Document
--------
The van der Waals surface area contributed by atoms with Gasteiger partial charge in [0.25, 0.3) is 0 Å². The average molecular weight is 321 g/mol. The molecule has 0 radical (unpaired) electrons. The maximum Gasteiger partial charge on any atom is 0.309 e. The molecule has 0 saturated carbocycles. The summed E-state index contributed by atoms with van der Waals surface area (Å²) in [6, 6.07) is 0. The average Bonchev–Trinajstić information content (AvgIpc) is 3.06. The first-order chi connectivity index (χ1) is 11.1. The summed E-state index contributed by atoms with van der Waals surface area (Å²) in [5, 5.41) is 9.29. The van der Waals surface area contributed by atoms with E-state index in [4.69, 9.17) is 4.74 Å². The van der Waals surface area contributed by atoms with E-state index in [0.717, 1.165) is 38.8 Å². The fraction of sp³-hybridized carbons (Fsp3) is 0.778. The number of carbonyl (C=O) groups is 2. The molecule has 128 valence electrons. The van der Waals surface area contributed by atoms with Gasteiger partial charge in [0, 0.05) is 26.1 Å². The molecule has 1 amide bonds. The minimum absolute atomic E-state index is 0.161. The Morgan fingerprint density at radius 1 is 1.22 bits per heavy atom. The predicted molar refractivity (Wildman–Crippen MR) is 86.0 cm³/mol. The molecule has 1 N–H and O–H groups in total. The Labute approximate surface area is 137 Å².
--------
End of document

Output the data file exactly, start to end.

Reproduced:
The van der Waals surface area contributed by atoms with Gasteiger partial charge in [0.25, 0.3) is 0 Å². The average molecular weight is 321 g/mol. The molecule has 0 radical (unpaired) electrons. The maximum Gasteiger partial charge on any atom is 0.309 e. The molecule has 0 saturated carbocycles. The summed E-state index contributed by atoms with van der Waals surface area (Å²) in [6, 6.07) is 0. The average Bonchev–Trinajstić information content (AvgIpc) is 3.06. The first-order chi connectivity index (χ1) is 11.1. The summed E-state index contributed by atoms with van der Waals surface area (Å²) in [5, 5.41) is 9.29. The van der Waals surface area contributed by atoms with E-state index in [4.69, 9.17) is 4.74 Å². The van der Waals surface area contributed by atoms with E-state index in [0.717, 1.165) is 38.8 Å². The fraction of sp³-hybridized carbons (Fsp3) is 0.778. The number of carbonyl (C=O) groups is 2. The molecule has 128 valence electrons. The van der Waals surface area contributed by atoms with Gasteiger partial charge in [0, 0.05) is 26.1 Å². The molecule has 1 amide bonds. The minimum absolute atomic E-state index is 0.161. The Morgan fingerprint density at radius 1 is 1.22 bits per heavy atom. The predicted molar refractivity (Wildman–Crippen MR) is 86.0 cm³/mol. The molecule has 1 N–H and O–H groups in total. The Labute approximate surface area is 137 Å².